Wednesday, October 14, 2009

How Much (Trouble & Fun) Is That Basenji in the Window?

Eleven months ago, I drove down to the cargo pick up at San Francisco International Airport and waited for the last crate to come off a plane from Chicago. Other people let out excited puppies, jumping Labradors and other family pets. Concerned that maybe there had been a missed connection; I was thrilled when I looked in the last crate to see a whimpering, shivering little basenji in a fleece coat. What a happy day! Bow had finally arrived safely.

After a first challenging experience with a foster, I was excited but concerned how Bow would react to her new digs. The first hour was not tense, but she kept her distance and sniffed and explored the house. I respected her space, but not even 90 minutes into her stay, she jumped up on the couch, snuggled next to me and rested her head on my thigh admiring the three screen entertainment center that dominates the living room. I’m not talking about some fancy, high-def flat screen but the 100-plus year old bay windows that look out on the street. There are identical ones at the back end of the house that look out onto the garden. Bow will check out the occasional cat or bird passing through back there, but it’s no match to what she can see from the front.


The bay window is her ESPN/HBO/CNN/Netflix all in one. Sports, news, comedy, tragedy and wildlife all happen for her to view. It’s also proved to be my gauge on progress with her behavior.

With my first foster, he was intrigued but also stressed out by what he saw out the window. He would first scratch at the window, then run to the opposite end of the house, return to scratch harder, run to the front door and scratch or nip at the rug, and then return to pound harder at the window, then jump onto the couch and start chewing on the cushions.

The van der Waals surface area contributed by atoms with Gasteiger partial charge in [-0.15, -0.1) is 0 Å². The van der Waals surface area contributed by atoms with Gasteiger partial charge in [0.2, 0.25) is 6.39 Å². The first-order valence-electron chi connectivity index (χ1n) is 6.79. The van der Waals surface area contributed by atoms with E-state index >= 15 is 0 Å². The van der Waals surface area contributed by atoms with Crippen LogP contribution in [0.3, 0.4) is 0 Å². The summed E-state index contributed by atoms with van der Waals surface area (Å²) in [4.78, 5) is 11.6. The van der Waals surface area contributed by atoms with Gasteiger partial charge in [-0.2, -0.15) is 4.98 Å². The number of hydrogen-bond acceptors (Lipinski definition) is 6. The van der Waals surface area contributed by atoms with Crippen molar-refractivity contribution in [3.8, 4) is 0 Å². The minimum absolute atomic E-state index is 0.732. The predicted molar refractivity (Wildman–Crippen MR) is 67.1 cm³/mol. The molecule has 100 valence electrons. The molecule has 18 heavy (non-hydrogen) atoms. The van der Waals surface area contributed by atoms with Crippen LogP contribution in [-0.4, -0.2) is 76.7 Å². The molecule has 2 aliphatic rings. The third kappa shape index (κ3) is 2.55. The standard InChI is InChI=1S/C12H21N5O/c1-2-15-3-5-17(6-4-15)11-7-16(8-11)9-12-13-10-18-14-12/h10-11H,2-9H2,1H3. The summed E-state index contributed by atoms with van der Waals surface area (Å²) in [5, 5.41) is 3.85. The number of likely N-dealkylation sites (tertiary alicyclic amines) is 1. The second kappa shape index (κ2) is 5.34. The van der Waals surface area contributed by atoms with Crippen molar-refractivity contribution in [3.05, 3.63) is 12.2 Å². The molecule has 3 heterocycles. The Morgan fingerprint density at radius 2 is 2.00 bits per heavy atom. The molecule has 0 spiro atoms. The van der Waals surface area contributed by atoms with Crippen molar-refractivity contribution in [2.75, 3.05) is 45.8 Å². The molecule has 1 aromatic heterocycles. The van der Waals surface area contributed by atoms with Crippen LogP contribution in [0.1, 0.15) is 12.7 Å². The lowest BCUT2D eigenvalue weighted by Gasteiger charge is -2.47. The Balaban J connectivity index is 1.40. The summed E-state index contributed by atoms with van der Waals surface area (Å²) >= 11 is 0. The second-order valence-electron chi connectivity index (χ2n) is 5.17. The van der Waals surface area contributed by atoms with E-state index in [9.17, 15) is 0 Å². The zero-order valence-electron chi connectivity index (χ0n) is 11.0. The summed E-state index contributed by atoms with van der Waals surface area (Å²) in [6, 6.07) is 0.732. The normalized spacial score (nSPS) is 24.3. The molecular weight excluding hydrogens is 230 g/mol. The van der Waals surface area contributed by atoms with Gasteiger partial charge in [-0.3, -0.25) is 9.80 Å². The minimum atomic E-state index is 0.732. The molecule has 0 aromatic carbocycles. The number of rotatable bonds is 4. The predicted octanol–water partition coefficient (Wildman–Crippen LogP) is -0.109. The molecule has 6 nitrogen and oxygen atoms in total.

Bow has not been exactly reticent, and the sound of a skate board, bark, loud talking or ice cream vendor bell will grab her attention. There may be a quick scratch and flashing of the basenji Mohawk, and then it’s over.

There is a pug whose owner ties it up while its guardian visits our neighbor. The pug barks and barks and barks for nigh on 30 minutes. Bow will certain jump up to check it out, but slowly she’s come to just watch it with increasing calm and disinterest. As I see her street reactions diminish with each week, I can see that months of working with a trainer have slowly paid off.

What I didn’t realize at first is that while that bay window is a place for her to be entertained, it is also a place for her to entertain others – a veritable three-panel basenji theater in the round where she has built a growing following. Increasingly on our walks, we run into more people who will stop and say “Oh, I know her! She puts on a little dance routine every time I walk by.” Or, “I’ve been curious what she looks like from the waist down. I had no idea she would have curly tail.”

2 comments:

  1. Mine (2 B's and an Australian Shepperd love my bedroom picture window where the 3 watch for squirrells and if one appears then the path to the doggie door becomes a racetrack,they have not caught one yet but they never give up.

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